Right to safe drinking water
The scarcity of water in the Valley is a year round problem but the stark reality of shortage of clean drinking water sinks in deep during the dry season
Right to safe drinking water is essential to the realisation of all human rights and this despite being the most basic necessity is still in accessible to people residing in the Valley. The scarcity of water in the Valley is a year round problem for most but the stark reality of shortage of clean drinking water sinks in deep during the dry season. Most Valley dwellers wait for a week to get water supply in their taps or depend on deep wells or buy drinking water shelling out exorbitant amount of money to meet their water needs.
With the rise in population in the Valley water scarcity has inevitably taken an ugly turn. Central Bureau of Statistics shows that Nepal has the population growth rate of 1.35 per cent per annum and Kathmandu accounts for the highest growth rate of 4.78 per cent. According to Shekhar Chandra KC, Information Officer at Department of Water Supply and Sewerage (DWSS), the average per capita consumption of water was 35 litres per day earlier but it has increased to 50-100 litres in rural areas and 100-135 litres in urban cities.
It is ironic to say that water scarcity is one of the biggest problems in Nepal, despite being the second richest country in water resources in the world. Rapid and unplanned urbanisation, lack of protection of water resources, adverse climate change, poor governance, lack of commitment and coordination between governing authorities, delayed drinking water projects, poor management system et cetera are key reasons for the current water crisis in Nepal.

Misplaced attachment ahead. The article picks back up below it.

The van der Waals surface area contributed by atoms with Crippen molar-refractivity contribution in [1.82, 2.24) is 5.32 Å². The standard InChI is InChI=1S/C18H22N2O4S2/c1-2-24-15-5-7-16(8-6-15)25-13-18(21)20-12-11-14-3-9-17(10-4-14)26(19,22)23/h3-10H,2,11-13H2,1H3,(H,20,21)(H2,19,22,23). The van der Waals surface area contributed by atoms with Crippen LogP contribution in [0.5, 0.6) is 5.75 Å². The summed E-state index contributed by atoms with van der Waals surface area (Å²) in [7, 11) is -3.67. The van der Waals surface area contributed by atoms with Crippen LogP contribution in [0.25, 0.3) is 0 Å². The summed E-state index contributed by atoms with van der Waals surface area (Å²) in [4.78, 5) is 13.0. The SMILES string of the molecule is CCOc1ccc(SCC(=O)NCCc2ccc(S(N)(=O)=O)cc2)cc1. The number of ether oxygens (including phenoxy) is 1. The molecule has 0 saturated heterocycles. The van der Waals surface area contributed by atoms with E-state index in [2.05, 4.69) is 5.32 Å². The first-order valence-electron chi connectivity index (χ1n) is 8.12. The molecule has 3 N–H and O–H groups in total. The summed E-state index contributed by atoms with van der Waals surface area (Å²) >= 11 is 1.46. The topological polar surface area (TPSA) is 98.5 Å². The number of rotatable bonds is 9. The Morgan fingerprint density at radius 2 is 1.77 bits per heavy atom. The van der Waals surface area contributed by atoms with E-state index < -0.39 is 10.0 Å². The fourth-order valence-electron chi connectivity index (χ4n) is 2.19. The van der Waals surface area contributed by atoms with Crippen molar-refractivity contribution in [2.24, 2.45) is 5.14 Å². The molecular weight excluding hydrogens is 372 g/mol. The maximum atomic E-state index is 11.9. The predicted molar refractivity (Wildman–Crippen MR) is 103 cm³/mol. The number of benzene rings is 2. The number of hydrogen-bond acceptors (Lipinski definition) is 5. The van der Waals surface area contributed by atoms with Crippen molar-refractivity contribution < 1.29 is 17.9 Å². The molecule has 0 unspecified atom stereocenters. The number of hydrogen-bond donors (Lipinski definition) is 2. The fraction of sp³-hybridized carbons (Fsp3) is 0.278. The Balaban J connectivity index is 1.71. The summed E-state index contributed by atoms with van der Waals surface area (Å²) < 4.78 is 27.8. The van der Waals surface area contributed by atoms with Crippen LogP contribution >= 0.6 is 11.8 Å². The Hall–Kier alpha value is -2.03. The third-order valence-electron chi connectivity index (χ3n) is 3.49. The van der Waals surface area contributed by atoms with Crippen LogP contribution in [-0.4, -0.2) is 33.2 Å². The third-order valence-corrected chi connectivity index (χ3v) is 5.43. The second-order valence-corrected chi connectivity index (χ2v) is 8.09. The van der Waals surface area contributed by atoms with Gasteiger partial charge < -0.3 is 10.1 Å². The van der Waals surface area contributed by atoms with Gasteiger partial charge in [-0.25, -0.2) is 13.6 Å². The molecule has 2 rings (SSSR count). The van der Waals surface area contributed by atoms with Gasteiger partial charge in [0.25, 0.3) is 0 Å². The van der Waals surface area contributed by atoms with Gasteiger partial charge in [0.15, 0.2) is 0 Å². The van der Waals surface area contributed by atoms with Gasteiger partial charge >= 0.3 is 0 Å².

Water supply in the Valley
According to Dr Mahesh Prasad Bhattarai, General Manager at Kathmandu Upatyaka Khanepani Limited (KUKL) the current average demand of water in the Valley is 400 million litres per day. KUKL supplies only 120 million litres water per day and it shrinks to 100 million litres during the dry season.
KC states, “Ministry of Water Supply and Sanitation and DWSS has initiated ‘one house one tap’ project to solve the water problem in sustainable way since last year. We conduct three to four Water Safety Plans in each district and our target is to provide access to water for all by 2030. For this, we also need Drinking Water Act because currently there are no specific laws for the management of drinking water in Nepal. We still rely on Water Resources Act 1992 to exercise our right to clean water.”
Rajendra Aryal, Chairman of Federation of Drinking Water and Sanitation Users Nepal, also agrees on the need of Drinking Water Act and says that access to water is the right of people and there is a necessity to develop people-based policy.